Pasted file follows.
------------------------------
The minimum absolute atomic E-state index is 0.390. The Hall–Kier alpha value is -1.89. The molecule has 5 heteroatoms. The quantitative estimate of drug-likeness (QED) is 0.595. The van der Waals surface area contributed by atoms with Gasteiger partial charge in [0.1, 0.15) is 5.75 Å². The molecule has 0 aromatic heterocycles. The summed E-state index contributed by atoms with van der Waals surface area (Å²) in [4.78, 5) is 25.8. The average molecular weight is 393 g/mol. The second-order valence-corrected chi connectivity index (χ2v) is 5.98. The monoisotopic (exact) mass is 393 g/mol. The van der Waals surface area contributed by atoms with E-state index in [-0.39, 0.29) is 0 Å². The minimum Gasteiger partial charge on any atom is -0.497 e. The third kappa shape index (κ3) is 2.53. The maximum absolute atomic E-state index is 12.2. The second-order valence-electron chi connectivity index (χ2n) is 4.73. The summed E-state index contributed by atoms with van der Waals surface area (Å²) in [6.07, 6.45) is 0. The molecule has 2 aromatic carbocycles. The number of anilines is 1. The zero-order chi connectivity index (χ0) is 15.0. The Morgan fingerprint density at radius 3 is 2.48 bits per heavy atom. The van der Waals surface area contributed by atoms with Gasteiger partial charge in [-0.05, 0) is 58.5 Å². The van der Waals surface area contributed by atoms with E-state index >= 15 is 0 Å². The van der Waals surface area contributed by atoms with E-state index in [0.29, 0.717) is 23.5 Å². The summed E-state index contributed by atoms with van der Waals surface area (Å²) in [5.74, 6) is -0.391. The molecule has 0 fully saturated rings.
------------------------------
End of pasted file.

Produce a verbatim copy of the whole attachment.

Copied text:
The minimum absolute atomic E-state index is 0.390. The Hall–Kier alpha value is -1.89. The molecule has 5 heteroatoms. The quantitative estimate of drug-likeness (QED) is 0.595. The van der Waals surface area contributed by atoms with Gasteiger partial charge in [0.1, 0.15) is 5.75 Å². The molecule has 0 aromatic heterocycles. The summed E-state index contributed by atoms with van der Waals surface area (Å²) in [4.78, 5) is 25.8. The average molecular weight is 393 g/mol. The second-order valence-corrected chi connectivity index (χ2v) is 5.98. The monoisotopic (exact) mass is 393 g/mol. The van der Waals surface area contributed by atoms with E-state index in [-0.39, 0.29) is 0 Å². The minimum Gasteiger partial charge on any atom is -0.497 e. The third kappa shape index (κ3) is 2.53. The maximum absolute atomic E-state index is 12.2. The second-order valence-electron chi connectivity index (χ2n) is 4.73. The summed E-state index contributed by atoms with van der Waals surface area (Å²) in [6.07, 6.45) is 0. The molecule has 2 aromatic carbocycles. The number of anilines is 1. The zero-order chi connectivity index (χ0) is 15.0. The Morgan fingerprint density at radius 3 is 2.48 bits per heavy atom. The van der Waals surface area contributed by atoms with Gasteiger partial charge in [-0.05, 0) is 58.5 Å². The van der Waals surface area contributed by atoms with E-state index >= 15 is 0 Å². The van der Waals surface area contributed by atoms with E-state index in [0.29, 0.717) is 23.5 Å². The summed E-state index contributed by atoms with van der Waals surface area (Å²) in [5.74, 6) is -0.391. The molecule has 0 fully saturated rings.